The recent uptick in sales is like a breath of fresh air for beleaguered business owners — unless they don’t have enough cash to meet rising expenses while they wait out a typical invoicing cycle.
A conventional line of credit may seem like the prefect solution, but since an owner’s personal and business finances are intertwined, those who fell behind on mortgage payments or bills during the recession may not qualify.
“Owners need short-term funding to carry receivables and hire staff now that the economy is improving,” says Paul Herman, small business lending manager at California Bank & Trust. “Their best bet is a short-term line of credit (SLC) since bankers primarily focus on a company’s cash flow cycle during the underwriting process.”
Smart Business spoke with Herman about the opportunities to grow your business by tapping a short-term line of credit.
What is an SLC and when are they advantageous?
Essentially, an SLC is bridge financing. Savvy executives tap the line to pay expenses between the time revenue is generated and receivables are collected. For example, they may need cash to purchase supplies or inventory to handle seasonal spikes or new contracts before the goods are finished, delivered and paid for. Contractors frequently use an SLC to pay bonding and insurance premiums so they can bid on new projects, and veteran attorneys and doctors often use the funds for operating expenses when they launch a new practice.
You can draw on the line as needed and repay the funds at will as long as you meet the terms of your agreement and attend periodic reviews with your bank.
How does an SLC differ from other loans?
It’s assumed that owners will pay down a short-term line as cash is received, so bankers are primarily concerned with how quickly a company converts receivables into cash when they consider an SLC request.
Long-term debt is typically used to purchase equipment, buildings or other fixed assets, so bankers must consider depreciation as well as a company’s profitability to assess its ability to service the loan. In fact, stable but slow growth is often a key indicator of a company’s ability to service debt over the long term, while an SLC is the perfect solution for cash flow shortages resulting from a growth spurt.
Are there risks associated with an SLC?
No loan is risk free. However, prudent owners can avoid default or cash shortfalls by following these best practices:
- Accurate forecasting — Some owners are so afraid of taking on debt that they run out of cash because they don’t ask for a large enough line. This won’t happen if you accurately forecast your company’s growth and cash conversion cycle. In fact, it’s better to ask for the maximum limit since you have the option of drawing the funds as needed.
- Be disciplined — Only use the funds to close short-term cash flow gaps. Otherwise, you may run out of money and have to liquidate assets to pay bills or meet payroll.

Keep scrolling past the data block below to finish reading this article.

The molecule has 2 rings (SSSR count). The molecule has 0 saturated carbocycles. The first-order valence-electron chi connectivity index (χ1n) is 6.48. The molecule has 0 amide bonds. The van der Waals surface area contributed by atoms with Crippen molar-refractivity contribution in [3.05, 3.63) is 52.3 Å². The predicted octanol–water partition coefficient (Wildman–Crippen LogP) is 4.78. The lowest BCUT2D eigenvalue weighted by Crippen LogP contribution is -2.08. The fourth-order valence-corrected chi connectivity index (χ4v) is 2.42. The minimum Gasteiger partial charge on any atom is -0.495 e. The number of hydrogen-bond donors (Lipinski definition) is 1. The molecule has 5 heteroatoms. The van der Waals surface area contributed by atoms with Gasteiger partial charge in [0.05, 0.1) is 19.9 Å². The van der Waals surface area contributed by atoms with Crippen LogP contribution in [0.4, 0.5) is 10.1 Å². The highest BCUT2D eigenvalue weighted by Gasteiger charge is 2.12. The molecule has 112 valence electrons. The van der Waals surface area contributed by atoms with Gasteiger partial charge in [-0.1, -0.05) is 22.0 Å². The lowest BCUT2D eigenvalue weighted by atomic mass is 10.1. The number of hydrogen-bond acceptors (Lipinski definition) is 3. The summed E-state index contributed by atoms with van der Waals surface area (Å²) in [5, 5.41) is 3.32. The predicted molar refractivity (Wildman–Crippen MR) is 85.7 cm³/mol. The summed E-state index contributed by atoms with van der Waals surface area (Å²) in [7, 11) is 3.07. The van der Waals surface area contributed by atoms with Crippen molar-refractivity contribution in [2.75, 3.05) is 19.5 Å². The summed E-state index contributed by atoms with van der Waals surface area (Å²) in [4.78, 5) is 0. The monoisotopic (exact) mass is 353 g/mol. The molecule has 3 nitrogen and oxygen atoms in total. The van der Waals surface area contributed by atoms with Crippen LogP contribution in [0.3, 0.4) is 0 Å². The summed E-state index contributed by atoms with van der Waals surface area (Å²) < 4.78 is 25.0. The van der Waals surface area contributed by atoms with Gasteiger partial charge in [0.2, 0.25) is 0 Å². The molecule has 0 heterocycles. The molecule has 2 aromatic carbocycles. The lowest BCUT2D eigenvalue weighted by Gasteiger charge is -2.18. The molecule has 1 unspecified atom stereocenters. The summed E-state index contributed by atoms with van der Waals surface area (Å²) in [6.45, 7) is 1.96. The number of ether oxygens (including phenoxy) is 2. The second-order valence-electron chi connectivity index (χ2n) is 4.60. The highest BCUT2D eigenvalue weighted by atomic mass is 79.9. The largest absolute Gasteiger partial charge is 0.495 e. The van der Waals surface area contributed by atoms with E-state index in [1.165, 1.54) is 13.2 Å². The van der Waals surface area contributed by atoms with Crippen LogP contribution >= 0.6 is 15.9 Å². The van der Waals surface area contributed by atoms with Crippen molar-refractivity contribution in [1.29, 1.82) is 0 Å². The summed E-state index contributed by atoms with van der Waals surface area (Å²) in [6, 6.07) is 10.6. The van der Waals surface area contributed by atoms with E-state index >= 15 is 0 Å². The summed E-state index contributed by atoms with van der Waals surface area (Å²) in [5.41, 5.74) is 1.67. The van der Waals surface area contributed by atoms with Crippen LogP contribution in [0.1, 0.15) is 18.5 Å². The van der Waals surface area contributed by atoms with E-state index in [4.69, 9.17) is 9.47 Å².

- Be responsible — Bad debt, delinquent customers or risky business practices can leave well-intentioned owners holding the bag. Are you ready, willing and able to accept responsibility for managing your company’s credit, cash flow and an unmonitored credit line?
How can a business maintain the quality of its assets and increase borrowing capacity?
Owners often emphasize sales, but what good is top-line growth if the margins are bad or you can’t collect your hard-earned money? Even tenured customers may encounter a cash crunch as the economy rebounds, especially if they wait too long to secure short-term financing. Be disciplined about verifying a customer’s credit worthiness, keep an eye on receivables and don’t forget to make timely collections calls.
Finally, don’t ignore your balance sheet because a business can’t survive with high debt and little equity. Grow assets as well as revenue, and make sure your balance sheet reflects the norms for your industry.
What do bankers consider when evaluating a request for an SLC?
In addition to reviewing traditional underwriting criteria like business and personal credit scores, bankers want to know whether you have the means and ability to manage and repay a line of credit.
They’ll look at your industry experience, the viability and diversification of your customer base, along with the ebb and flow of your company’s cash flow during previous cycles. Will your customers pay on time? Can your business survive if one customer defaults? Do you have enough personal assets or sources of secondary support to pay your bills while you wait for an invoicing cycle to conclude?
Bankers may be able to use government guarantees to overcome minor risks, and you could qualify for a conventional line of credit down the road if you use an SLC as a stepping stone to build your credit score and your company.
Paul Herman is the small business lending manager at California Bank & Trust. Reach him at Paul.Herman@calbt.com.
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